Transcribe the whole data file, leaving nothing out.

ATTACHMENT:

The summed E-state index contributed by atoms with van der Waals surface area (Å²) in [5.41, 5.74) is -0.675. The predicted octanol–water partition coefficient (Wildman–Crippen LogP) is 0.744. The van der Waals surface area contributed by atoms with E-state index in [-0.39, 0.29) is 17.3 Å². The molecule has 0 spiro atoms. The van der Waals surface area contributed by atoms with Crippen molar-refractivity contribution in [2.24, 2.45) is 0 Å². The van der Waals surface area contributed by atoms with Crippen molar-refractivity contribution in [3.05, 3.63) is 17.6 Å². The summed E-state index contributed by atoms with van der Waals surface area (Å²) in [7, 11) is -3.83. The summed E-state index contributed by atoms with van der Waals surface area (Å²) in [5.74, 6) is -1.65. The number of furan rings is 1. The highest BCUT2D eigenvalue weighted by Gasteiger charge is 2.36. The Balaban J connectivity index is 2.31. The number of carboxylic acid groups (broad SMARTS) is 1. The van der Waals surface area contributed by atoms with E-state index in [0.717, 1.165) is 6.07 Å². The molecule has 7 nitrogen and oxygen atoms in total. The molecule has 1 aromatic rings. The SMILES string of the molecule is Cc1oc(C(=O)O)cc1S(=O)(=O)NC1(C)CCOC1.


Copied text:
The summed E-state index contributed by atoms with van der Waals surface area (Å²) in [5.41, 5.74) is -0.675. The predicted octanol–water partition coefficient (Wildman–Crippen LogP) is 0.744. The van der Waals surface area contributed by atoms with E-state index in [-0.39, 0.29) is 17.3 Å². The molecule has 0 spiro atoms. The van der Waals surface area contributed by atoms with Crippen molar-refractivity contribution in [2.24, 2.45) is 0 Å². The van der Waals surface area contributed by atoms with Crippen molar-refractivity contribution in [3.05, 3.63) is 17.6 Å². The summed E-state index contributed by atoms with van der Waals surface area (Å²) in [7, 11) is -3.83. The summed E-state index contributed by atoms with van der Waals surface area (Å²) in [5.74, 6) is -1.65. The number of furan rings is 1. The highest BCUT2D eigenvalue weighted by Gasteiger charge is 2.36. The Balaban J connectivity index is 2.31. The number of carboxylic acid groups (broad SMARTS) is 1. The van der Waals surface area contributed by atoms with E-state index in [0.717, 1.165) is 6.07 Å². The molecule has 7 nitrogen and oxygen atoms in total. The molecule has 1 aromatic rings. The SMILES string of the molecule is Cc1oc(C(=O)O)cc1S(=O)(=O)NC1(C)CCOC1.